The Voices of the Dead



Christmas 2005. The Christmas before my father's death. The last one I will ever have with him, though I don't know it at the time. His gift to me is a book of poetry that includes three compact discs of poets reading their work. There's all the Modernists--Eliot, H.D., William Carlos Williams, and so on. There's Robert Lowell and Anne Sexton. And there is my beloved Sylvia Plath. I've never heard her voice before. I put the compact disc in my CD player and put on my headphones.

She starts to read "Daddy" and then "Lady Lazarus". I begin to weep. I am utterly captivated and moved by hearing her voice read poems I have only ever read in my edition of Ariel. My mother comes into my room and I'm still sobbing and I tell her that I heard Sylvia Plath. Even now, all these years later, I don't know how to describe it and I feel a bit ridiculous about how emotional I was, but I know I shouldn't be. She mattered to me at that time and she matters to me still. It mattered that her voice was there, reading the poems that helped me survive.

Years later, in 2009, I come across the only known recording of Virginia Woolf's voice. It is late at night. I have no headphones and my mother is in the room so I have to keep the volume very low and position my head close to the laptop speakers.  The voice sounded the way I expected it to--erudite and intellectual. Her voice made her seem more alive despite her death. To hear this woman writer was to experience her in a different way, to come closer to her even while knowing you could never really grasp her at all. I don't remember crying when I heard Woolf's voice, but the recording moved me.

I have no recording of my father's voice. I cannot open an audio file and hear him speak to me. He died in 2006, before the sudden burst of new technology, like cellphones and laptops, started to saturate our lives. We had no money for such things. We were poor, barely surviving. So there's nothing of him left except some photographs and a few VHS tapes that he doesn't speak in.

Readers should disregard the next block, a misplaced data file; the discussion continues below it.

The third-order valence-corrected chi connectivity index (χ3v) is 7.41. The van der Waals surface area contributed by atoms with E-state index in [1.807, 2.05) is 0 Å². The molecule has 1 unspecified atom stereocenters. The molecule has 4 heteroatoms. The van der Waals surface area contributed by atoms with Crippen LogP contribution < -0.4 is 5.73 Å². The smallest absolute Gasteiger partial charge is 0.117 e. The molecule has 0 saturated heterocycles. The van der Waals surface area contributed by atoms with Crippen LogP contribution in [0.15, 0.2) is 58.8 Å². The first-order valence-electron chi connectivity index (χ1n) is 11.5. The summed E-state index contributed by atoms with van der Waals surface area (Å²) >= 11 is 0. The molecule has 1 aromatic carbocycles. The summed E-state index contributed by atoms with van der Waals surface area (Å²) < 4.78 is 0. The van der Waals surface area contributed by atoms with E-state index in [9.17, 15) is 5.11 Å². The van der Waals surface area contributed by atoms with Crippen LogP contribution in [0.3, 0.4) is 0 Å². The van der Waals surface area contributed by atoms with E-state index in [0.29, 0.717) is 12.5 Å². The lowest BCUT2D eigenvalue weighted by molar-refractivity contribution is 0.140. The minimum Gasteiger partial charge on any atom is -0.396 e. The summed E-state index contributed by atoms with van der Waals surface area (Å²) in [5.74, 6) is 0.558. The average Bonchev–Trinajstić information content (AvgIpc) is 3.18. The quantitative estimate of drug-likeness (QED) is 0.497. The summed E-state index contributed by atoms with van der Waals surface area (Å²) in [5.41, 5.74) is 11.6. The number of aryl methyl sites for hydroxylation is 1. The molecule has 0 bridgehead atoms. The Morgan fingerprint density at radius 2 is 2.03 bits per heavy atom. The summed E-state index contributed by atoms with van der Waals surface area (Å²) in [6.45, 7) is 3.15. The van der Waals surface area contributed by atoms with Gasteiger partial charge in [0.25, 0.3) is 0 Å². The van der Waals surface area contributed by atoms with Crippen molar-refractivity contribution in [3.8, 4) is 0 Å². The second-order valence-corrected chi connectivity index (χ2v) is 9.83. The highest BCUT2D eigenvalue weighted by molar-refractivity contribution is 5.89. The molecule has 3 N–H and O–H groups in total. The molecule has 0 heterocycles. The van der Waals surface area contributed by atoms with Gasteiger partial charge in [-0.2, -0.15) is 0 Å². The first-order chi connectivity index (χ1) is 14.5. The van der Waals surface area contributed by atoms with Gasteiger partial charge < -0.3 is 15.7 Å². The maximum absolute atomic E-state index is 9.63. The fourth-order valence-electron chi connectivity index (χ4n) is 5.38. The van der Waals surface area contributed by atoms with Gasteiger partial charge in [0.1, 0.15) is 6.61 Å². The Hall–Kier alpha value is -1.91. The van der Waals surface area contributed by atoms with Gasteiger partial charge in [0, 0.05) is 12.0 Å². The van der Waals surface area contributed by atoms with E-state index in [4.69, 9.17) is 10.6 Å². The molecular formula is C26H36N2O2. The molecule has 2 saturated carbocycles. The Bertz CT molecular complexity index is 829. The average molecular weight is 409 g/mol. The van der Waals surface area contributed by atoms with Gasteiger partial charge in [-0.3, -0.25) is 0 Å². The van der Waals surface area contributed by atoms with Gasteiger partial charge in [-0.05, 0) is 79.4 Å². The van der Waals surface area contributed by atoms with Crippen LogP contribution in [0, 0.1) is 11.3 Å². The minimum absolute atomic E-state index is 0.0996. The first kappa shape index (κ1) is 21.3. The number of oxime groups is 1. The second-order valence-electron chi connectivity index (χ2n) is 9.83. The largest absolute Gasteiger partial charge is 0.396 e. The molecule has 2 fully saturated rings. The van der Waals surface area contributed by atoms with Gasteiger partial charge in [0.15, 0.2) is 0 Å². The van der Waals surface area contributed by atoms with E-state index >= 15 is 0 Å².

Often, I want to hear his voice. I hear it in my mind, though I feel like my mind is a tape cassette that is slowly degrading and I'm not sure if I remember his voice as strongly and intensely as I once did. How do you write a voice? How do you describe it? I have the voices of all these dead writers--Woolf, Plath, Sexton--but not of my own father. There's a cruelty about it. I can look at a picture to remember his face. I still have his bottle of cologne that evokes his scent. But I'll never have the sound of him. It makes me feel empty. I cry about it. I can't change it.

I want to encourage those who are reading this post to not end up like me. If you have people in your life whom you care about and you're able to record their voices, you should. Save their voicemails. Interview them using your laptop microphone and record it and save it somewhere. Do what is in your power and financial situation to have some sound recording of those you love because when they are gone and you can't hear their voices again it's agonizing.

The voice can outlive the body. Plath and Woolf died long ago, but we have their voices, we have a small part of them when they were alive and we treasure it. They make contact with us through time and space and impact us through their voices. I wish I had my father's voice. I wish I could go back and get it somehow. What if, one day, I forget it entirely? It frightens me. He seems to disappear as the years go by, time separates us, we are so far from each other now and the distance will only grow. I'll try to keep remembering.